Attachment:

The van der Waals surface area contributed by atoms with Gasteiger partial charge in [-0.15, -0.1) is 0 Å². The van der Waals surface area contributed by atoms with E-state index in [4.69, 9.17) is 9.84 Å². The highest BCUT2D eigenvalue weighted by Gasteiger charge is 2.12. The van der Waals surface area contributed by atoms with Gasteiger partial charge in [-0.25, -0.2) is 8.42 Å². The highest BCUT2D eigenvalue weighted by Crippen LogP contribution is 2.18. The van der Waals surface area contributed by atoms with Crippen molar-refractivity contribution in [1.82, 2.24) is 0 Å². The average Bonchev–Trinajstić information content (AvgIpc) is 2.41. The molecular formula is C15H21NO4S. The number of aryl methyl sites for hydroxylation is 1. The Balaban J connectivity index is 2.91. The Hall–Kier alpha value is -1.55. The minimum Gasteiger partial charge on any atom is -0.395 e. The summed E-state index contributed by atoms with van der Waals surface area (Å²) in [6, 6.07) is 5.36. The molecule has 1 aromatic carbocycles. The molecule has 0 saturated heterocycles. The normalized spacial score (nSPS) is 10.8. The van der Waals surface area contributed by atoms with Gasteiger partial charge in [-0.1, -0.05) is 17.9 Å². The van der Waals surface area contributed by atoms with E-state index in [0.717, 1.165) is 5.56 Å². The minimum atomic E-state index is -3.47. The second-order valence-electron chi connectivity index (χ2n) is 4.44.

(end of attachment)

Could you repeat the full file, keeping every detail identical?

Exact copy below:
The van der Waals surface area contributed by atoms with Gasteiger partial charge in [-0.15, -0.1) is 0 Å². The van der Waals surface area contributed by atoms with E-state index in [4.69, 9.17) is 9.84 Å². The highest BCUT2D eigenvalue weighted by Gasteiger charge is 2.12. The van der Waals surface area contributed by atoms with Gasteiger partial charge in [-0.25, -0.2) is 8.42 Å². The highest BCUT2D eigenvalue weighted by Crippen LogP contribution is 2.18. The van der Waals surface area contributed by atoms with Crippen molar-refractivity contribution in [1.82, 2.24) is 0 Å². The average Bonchev–Trinajstić information content (AvgIpc) is 2.41. The molecular formula is C15H21NO4S. The number of aryl methyl sites for hydroxylation is 1. The Balaban J connectivity index is 2.91. The Hall–Kier alpha value is -1.55. The minimum Gasteiger partial charge on any atom is -0.395 e. The summed E-state index contributed by atoms with van der Waals surface area (Å²) in [6, 6.07) is 5.36. The molecule has 1 aromatic carbocycles. The molecule has 0 saturated heterocycles. The normalized spacial score (nSPS) is 10.8. The van der Waals surface area contributed by atoms with Gasteiger partial charge in [-0.1, -0.05) is 17.9 Å². The van der Waals surface area contributed by atoms with E-state index in [0.717, 1.165) is 5.56 Å². The minimum atomic E-state index is -3.47. The second-order valence-electron chi connectivity index (χ2n) is 4.44.